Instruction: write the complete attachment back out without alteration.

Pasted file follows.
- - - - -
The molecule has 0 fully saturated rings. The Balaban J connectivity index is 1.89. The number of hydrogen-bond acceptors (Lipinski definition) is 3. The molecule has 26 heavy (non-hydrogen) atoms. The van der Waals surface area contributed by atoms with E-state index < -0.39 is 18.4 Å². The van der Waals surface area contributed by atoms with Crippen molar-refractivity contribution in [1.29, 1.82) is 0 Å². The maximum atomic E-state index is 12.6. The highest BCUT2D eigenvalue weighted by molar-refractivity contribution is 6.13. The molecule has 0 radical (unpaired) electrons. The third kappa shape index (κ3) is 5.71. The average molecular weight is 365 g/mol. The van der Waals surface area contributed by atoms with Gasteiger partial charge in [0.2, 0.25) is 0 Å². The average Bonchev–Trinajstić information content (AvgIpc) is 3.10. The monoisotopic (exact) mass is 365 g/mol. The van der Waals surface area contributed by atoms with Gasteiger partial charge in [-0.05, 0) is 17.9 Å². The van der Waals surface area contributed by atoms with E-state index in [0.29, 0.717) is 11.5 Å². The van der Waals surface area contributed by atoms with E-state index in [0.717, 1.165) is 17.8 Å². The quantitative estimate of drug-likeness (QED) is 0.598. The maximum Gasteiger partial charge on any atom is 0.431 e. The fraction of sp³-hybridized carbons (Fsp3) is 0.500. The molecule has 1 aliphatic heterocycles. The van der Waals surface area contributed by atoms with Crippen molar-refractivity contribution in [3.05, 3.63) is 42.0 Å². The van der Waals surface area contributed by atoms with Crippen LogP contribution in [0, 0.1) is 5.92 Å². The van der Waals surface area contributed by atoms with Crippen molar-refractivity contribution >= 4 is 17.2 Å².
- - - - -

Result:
The molecule has 0 fully saturated rings. The Balaban J connectivity index is 1.89. The number of hydrogen-bond acceptors (Lipinski definition) is 3. The molecule has 26 heavy (non-hydrogen) atoms. The van der Waals surface area contributed by atoms with E-state index < -0.39 is 18.4 Å². The van der Waals surface area contributed by atoms with Crippen molar-refractivity contribution in [1.29, 1.82) is 0 Å². The maximum atomic E-state index is 12.6. The highest BCUT2D eigenvalue weighted by molar-refractivity contribution is 6.13. The molecule has 0 radical (unpaired) electrons. The third kappa shape index (κ3) is 5.71. The average molecular weight is 365 g/mol. The van der Waals surface area contributed by atoms with Gasteiger partial charge in [0.2, 0.25) is 0 Å². The average Bonchev–Trinajstić information content (AvgIpc) is 3.10. The monoisotopic (exact) mass is 365 g/mol. The van der Waals surface area contributed by atoms with Gasteiger partial charge in [-0.05, 0) is 17.9 Å². The van der Waals surface area contributed by atoms with E-state index in [0.29, 0.717) is 11.5 Å². The van der Waals surface area contributed by atoms with E-state index in [0.717, 1.165) is 17.8 Å². The quantitative estimate of drug-likeness (QED) is 0.598. The maximum Gasteiger partial charge on any atom is 0.431 e. The fraction of sp³-hybridized carbons (Fsp3) is 0.500. The molecule has 1 aliphatic heterocycles. The van der Waals surface area contributed by atoms with Crippen molar-refractivity contribution in [3.05, 3.63) is 42.0 Å². The van der Waals surface area contributed by atoms with Crippen LogP contribution in [0, 0.1) is 5.92 Å². The van der Waals surface area contributed by atoms with Crippen molar-refractivity contribution >= 4 is 17.2 Å².